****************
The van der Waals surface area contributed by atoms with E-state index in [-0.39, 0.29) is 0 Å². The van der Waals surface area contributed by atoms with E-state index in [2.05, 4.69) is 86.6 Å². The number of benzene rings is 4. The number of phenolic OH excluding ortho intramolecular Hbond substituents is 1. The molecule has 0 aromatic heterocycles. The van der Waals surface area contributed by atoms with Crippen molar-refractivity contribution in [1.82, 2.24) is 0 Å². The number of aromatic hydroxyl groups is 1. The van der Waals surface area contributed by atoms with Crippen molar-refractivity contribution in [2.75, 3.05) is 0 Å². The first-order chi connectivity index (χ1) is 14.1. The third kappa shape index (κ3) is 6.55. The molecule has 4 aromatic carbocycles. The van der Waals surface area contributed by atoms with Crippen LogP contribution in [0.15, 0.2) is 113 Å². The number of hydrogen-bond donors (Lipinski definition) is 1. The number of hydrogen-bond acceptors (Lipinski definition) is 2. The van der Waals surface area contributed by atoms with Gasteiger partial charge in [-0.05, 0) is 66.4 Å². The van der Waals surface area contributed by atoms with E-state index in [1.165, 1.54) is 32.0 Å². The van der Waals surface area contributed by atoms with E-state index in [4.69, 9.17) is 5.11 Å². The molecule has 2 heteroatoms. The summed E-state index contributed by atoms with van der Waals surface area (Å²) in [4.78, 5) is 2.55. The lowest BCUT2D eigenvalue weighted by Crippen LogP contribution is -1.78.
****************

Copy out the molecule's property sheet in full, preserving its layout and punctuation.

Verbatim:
The van der Waals surface area contributed by atoms with E-state index in [-0.39, 0.29) is 0 Å². The van der Waals surface area contributed by atoms with E-state index in [2.05, 4.69) is 86.6 Å². The number of benzene rings is 4. The number of phenolic OH excluding ortho intramolecular Hbond substituents is 1. The molecule has 0 aromatic heterocycles. The van der Waals surface area contributed by atoms with Crippen molar-refractivity contribution in [1.82, 2.24) is 0 Å². The number of aromatic hydroxyl groups is 1. The van der Waals surface area contributed by atoms with Crippen molar-refractivity contribution in [2.75, 3.05) is 0 Å². The first-order chi connectivity index (χ1) is 14.1. The third kappa shape index (κ3) is 6.55. The molecule has 4 aromatic carbocycles. The van der Waals surface area contributed by atoms with Crippen LogP contribution in [0.15, 0.2) is 113 Å². The number of hydrogen-bond donors (Lipinski definition) is 1. The number of hydrogen-bond acceptors (Lipinski definition) is 2. The van der Waals surface area contributed by atoms with Gasteiger partial charge in [-0.05, 0) is 66.4 Å². The van der Waals surface area contributed by atoms with E-state index in [1.165, 1.54) is 32.0 Å². The van der Waals surface area contributed by atoms with E-state index in [4.69, 9.17) is 5.11 Å². The molecule has 2 heteroatoms. The summed E-state index contributed by atoms with van der Waals surface area (Å²) in [4.78, 5) is 2.55. The lowest BCUT2D eigenvalue weighted by Crippen LogP contribution is -1.78.